How Sleeping Positions May Affect Your Health

Your nightly sleeping position may be taking a toll on your body. How often do you wake up and still feel tired? There may even be times when you wake up and it simply hurts to get up. The truth is, this may all be related to your sleep position.

Discover how these POPULAR sleeping positions may affect your health. As well as how they may be the cause behind those achy bones when you wake up.

1. Sleeping on your side

side sleeping

Sleeping on your side is probably one of the most common sleeping positions. In fact, most of you reading this may be a “side sleeper”. This sleeping position does have some pros to it. Studies have shown that sleeping on your side may even lower the chance of possibly developing Alzheimer's down the road!

As with most sleeping positions, there are some cons to sleeping this way. One of those downsides is suffering from what we know as our arms going to sleep. This is, of course, when your arm goes numb. Not only can your arm go numb from this position. You may also experience numbness in your fingers.

Another con associated with this position is neck pain. Just imagine, your head is turn in a certain position for hours upon hours. So, are you a side sleeper who wakes up with neck pain? Well, now you know why.

2. The back sleeping position

back sleeping position

Sleeping on your back isn’t as popular as the sleeping on your side position. But, this sleeping position is still quite common. In fact, studies prove that this is actually the BEST position for you to sleep in.

When you sleep on your back, scientist say that it your spine is in the best position. It also helps with digestive discomforts such as acid reflux.

It’s also been proven that this sleeping position may even help reduce wrinkles in the long run! That’s because this position allows your face to breathe.

The stomach sleeping position can result in some pain. If you’re a stomach sleeper, you may experience some neck pain. It’s much like the concept with sleeping on your side. During the hours you sleep, your neck is in the same position for many hours. Which may explain why, if you’re a stomach sleeper, why you wake up with an achy neck.

3. Sleeping on your stomach

Before it was phased out, babies sleeping on their stomach was popular among sleeping positions for infants. Now it isn’t quite recommended. Doctors now recommend placing infants on their back to sleep.

As we go into adulthood, many adults find comfort in sleeping in their stomach. But, there are some cons to this position. Especially if you decide to sleep face down.

Sleeping on your stomach

This position can actually take a toll on your back. Sleeping on your stomach can cause the natural curve of your spine to become interrupted. Are you a stomach sleeper? If so, you may notice you wake up with an achy back.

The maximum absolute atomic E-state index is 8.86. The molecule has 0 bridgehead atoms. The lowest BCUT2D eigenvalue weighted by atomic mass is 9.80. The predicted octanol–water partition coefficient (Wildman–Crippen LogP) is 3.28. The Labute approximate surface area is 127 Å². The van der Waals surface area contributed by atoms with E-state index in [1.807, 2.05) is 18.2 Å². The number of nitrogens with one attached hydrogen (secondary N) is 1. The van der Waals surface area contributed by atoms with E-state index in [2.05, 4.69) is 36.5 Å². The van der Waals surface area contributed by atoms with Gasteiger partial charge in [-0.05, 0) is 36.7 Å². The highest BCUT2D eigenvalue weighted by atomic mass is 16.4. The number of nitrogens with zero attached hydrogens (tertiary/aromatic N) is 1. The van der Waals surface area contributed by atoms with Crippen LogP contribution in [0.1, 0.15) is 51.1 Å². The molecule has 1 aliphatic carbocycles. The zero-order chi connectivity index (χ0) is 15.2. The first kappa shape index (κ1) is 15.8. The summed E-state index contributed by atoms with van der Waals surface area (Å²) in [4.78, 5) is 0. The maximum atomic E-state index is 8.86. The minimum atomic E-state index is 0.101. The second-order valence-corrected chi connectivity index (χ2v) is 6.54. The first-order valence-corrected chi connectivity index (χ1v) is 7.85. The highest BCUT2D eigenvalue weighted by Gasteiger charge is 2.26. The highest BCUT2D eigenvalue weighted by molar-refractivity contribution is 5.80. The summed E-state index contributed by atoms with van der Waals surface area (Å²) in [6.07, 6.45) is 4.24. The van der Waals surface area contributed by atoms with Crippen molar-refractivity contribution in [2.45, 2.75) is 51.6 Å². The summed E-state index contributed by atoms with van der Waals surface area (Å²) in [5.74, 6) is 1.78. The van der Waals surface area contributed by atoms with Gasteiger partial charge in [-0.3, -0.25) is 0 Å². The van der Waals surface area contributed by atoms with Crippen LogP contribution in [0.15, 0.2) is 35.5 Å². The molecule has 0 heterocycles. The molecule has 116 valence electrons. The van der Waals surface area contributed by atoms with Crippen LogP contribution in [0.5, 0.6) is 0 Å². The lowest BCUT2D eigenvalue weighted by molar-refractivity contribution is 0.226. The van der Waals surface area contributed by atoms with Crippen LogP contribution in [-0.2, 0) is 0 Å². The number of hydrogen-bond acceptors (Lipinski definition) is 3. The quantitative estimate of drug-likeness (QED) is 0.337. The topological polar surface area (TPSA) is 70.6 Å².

On the bright side, it has been proven that stomach sleeping may help reduce snoring.

Other health issues have also been associated with the way you sleep. In fact, nightmares are more common for people who sleep on their left side. So, what about the right side sleepers? Well, overall, it seems as if they sleep much better.

As you read above, Alzheimer’s seem to be less frequent in people who sleep on their sides. The same goes for Parkinson's disease. Scientist have completed many studies in regards to sleeping positions and different diseases. Studies also showed that slide sleeping helped reduce the possibility of Parkinson’s disease.

It seems as if striving to become someone who sleeps on their right side seems ideal. So, what sleeping position do you chose when you hit the hay? After reading above, maybe now you’ll have a little bit of an idea behind your aches and pains in the morning.

Sometimes changing up your sleeping position can be hard. Especially if you do it subconsciously while you are asleep. Thankfully there are options to help you get a better night’s rest. There are certain pillows to help correct the problem. Then, of course, there are great options to help decrease the discomfort. Heating pads are great to help with discomfort due to sleeping positions.

Madison
 

Madison Brown received her graduate degree from the University of Iowa from the physical therapy program. As a therapist for over five years, she has treated many patients with pain or with many physical problems. Through her experience she has learned more along the way how to best serve her patients. Her patients come into her office with all sorts of pain from head to toe. She has always made it her goal to know all the latest techniques and devices to best treat the patient in front of her. She cares about people and works for the best for her patients.

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